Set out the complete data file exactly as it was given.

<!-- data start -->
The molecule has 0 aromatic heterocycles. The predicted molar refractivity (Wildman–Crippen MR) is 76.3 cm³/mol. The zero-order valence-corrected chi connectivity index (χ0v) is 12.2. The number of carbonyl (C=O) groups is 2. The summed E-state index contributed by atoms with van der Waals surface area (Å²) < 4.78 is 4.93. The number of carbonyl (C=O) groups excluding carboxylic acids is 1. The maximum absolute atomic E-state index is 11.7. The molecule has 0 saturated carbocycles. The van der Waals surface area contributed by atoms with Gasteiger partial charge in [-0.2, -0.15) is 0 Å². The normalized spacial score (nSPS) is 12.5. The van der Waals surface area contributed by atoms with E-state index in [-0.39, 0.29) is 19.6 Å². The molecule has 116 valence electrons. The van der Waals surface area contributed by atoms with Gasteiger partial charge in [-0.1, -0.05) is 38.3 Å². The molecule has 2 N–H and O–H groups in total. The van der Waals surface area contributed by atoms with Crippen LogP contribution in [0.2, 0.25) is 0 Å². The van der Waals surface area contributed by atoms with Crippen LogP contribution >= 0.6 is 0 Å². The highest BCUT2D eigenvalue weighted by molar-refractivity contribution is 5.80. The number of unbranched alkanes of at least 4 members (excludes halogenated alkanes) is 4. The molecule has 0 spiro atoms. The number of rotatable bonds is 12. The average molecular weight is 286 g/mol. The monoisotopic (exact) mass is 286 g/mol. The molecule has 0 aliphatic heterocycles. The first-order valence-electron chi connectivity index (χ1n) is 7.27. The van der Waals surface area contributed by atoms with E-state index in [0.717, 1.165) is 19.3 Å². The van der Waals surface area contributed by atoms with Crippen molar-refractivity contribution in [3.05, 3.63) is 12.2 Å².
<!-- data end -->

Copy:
The molecule has 0 aromatic heterocycles. The predicted molar refractivity (Wildman–Crippen MR) is 76.3 cm³/mol. The zero-order valence-corrected chi connectivity index (χ0v) is 12.2. The number of carbonyl (C=O) groups is 2. The summed E-state index contributed by atoms with van der Waals surface area (Å²) < 4.78 is 4.93. The number of carbonyl (C=O) groups excluding carboxylic acids is 1. The maximum absolute atomic E-state index is 11.7. The molecule has 0 saturated carbocycles. The van der Waals surface area contributed by atoms with Gasteiger partial charge in [-0.2, -0.15) is 0 Å². The normalized spacial score (nSPS) is 12.5. The van der Waals surface area contributed by atoms with E-state index in [-0.39, 0.29) is 19.6 Å². The molecule has 116 valence electrons. The van der Waals surface area contributed by atoms with Gasteiger partial charge in [-0.1, -0.05) is 38.3 Å². The molecule has 2 N–H and O–H groups in total. The van der Waals surface area contributed by atoms with Crippen LogP contribution in [0.2, 0.25) is 0 Å². The van der Waals surface area contributed by atoms with Crippen LogP contribution >= 0.6 is 0 Å². The highest BCUT2D eigenvalue weighted by molar-refractivity contribution is 5.80. The number of unbranched alkanes of at least 4 members (excludes halogenated alkanes) is 4. The molecule has 0 spiro atoms. The number of rotatable bonds is 12. The average molecular weight is 286 g/mol. The monoisotopic (exact) mass is 286 g/mol. The molecule has 0 aliphatic heterocycles. The first-order valence-electron chi connectivity index (χ1n) is 7.27. The van der Waals surface area contributed by atoms with E-state index in [0.717, 1.165) is 19.3 Å². The van der Waals surface area contributed by atoms with Crippen molar-refractivity contribution in [3.05, 3.63) is 12.2 Å².